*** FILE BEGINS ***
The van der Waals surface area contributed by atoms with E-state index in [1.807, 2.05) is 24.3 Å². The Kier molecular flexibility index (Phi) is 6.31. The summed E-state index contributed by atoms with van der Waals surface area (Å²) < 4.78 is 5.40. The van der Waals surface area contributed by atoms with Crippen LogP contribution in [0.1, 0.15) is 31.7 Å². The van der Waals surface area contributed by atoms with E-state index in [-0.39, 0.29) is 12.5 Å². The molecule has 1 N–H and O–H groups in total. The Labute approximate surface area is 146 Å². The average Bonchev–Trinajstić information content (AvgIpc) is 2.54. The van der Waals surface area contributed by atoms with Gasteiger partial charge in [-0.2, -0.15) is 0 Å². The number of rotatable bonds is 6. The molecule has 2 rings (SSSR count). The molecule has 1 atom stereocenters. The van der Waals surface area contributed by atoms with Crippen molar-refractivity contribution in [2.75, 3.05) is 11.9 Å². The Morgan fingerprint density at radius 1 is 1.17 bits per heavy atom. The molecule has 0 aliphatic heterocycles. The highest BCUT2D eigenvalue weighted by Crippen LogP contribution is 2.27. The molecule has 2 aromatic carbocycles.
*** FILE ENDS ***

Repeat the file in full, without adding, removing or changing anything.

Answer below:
The van der Waals surface area contributed by atoms with E-state index in [1.807, 2.05) is 24.3 Å². The Kier molecular flexibility index (Phi) is 6.31. The summed E-state index contributed by atoms with van der Waals surface area (Å²) < 4.78 is 5.40. The van der Waals surface area contributed by atoms with Crippen LogP contribution in [0.1, 0.15) is 31.7 Å². The van der Waals surface area contributed by atoms with E-state index in [-0.39, 0.29) is 12.5 Å². The molecule has 1 N–H and O–H groups in total. The Labute approximate surface area is 146 Å². The average Bonchev–Trinajstić information content (AvgIpc) is 2.54. The van der Waals surface area contributed by atoms with Gasteiger partial charge in [-0.2, -0.15) is 0 Å². The number of rotatable bonds is 6. The molecule has 2 rings (SSSR count). The molecule has 1 atom stereocenters. The van der Waals surface area contributed by atoms with Crippen molar-refractivity contribution in [2.75, 3.05) is 11.9 Å². The Morgan fingerprint density at radius 1 is 1.17 bits per heavy atom. The molecule has 0 aliphatic heterocycles. The highest BCUT2D eigenvalue weighted by Crippen LogP contribution is 2.27. The molecule has 2 aromatic carbocycles.